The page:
Foot and mouth went unnoticed for 10 days

UK - As more animals are culled amid fears of foot and mouth spreading, government vets have launched an investigation into how the virus could have gone unnoticed for more than a week at a farm at the centre of the latest outbreak.
calendar icon 16 September 2007
clock icon 1 minute read
A police officer guards the entrance to a farm near Egham

Animals on Stroude Farm, Virginia Water, near Egham, Surrey, were found to have lesions that were 10 days old, which means they had begun to heal and had probably harboured the disease for up to three weeks.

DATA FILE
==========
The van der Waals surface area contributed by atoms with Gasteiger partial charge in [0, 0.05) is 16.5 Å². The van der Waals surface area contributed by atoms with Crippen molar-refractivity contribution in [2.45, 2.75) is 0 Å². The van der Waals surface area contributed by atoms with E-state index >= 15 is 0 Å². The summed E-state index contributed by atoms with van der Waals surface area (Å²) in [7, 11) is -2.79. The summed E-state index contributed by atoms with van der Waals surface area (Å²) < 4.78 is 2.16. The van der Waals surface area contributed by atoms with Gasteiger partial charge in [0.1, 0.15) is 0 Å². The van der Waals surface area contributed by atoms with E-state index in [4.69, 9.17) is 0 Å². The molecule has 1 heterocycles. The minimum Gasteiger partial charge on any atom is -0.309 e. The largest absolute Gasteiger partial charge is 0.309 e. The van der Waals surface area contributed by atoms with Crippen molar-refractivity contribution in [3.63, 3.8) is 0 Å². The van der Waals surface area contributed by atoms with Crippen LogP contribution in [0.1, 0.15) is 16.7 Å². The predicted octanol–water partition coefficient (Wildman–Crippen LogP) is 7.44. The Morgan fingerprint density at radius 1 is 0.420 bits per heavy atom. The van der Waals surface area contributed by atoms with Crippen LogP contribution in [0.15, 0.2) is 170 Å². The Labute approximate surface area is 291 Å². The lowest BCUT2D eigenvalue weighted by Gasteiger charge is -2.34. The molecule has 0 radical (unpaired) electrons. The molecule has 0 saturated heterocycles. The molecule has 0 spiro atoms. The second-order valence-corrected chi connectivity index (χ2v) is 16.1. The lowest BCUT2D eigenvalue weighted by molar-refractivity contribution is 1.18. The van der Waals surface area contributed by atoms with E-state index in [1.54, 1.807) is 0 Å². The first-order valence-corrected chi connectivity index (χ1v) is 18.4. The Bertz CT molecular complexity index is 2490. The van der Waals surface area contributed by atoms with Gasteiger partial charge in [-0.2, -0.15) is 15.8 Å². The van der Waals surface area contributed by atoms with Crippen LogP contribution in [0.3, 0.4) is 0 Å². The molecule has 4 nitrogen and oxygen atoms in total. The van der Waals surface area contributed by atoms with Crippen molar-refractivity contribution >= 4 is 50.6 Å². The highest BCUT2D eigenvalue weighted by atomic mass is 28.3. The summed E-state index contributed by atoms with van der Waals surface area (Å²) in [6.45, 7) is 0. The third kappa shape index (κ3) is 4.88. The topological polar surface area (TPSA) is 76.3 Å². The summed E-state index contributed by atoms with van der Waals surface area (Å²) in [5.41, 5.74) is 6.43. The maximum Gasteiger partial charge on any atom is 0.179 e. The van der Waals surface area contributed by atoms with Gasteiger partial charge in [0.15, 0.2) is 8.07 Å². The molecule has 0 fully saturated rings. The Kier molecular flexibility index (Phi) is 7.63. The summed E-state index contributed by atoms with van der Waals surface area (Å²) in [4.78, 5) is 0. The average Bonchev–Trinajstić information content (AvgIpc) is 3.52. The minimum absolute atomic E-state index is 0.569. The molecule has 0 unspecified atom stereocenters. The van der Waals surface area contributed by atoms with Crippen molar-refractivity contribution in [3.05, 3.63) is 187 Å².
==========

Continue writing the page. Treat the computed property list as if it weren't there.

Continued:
However, this was discovered only when animal health officers visited the farm after an outbreak in a neighbouring field.

Experts fear that animals and vehicles moving on or off the farm could easily have spread the virus to other areas. Investigators were last night trying to trace all locations that could be at risk.

Pigs from a neighbouring farm have been culled as a precautionary measure. Tests were being carried out on the 24 pigs, but initial examinations had proved inconclusive.

advertisementDebby Reynolds, the Chief Veterinary Officer, has announced that national restrictions on the movement of animals would be eased to allow farmers to take their stock to slaughter under strict rules. All other movements will remain banned.

Source: Sunday Telegraph
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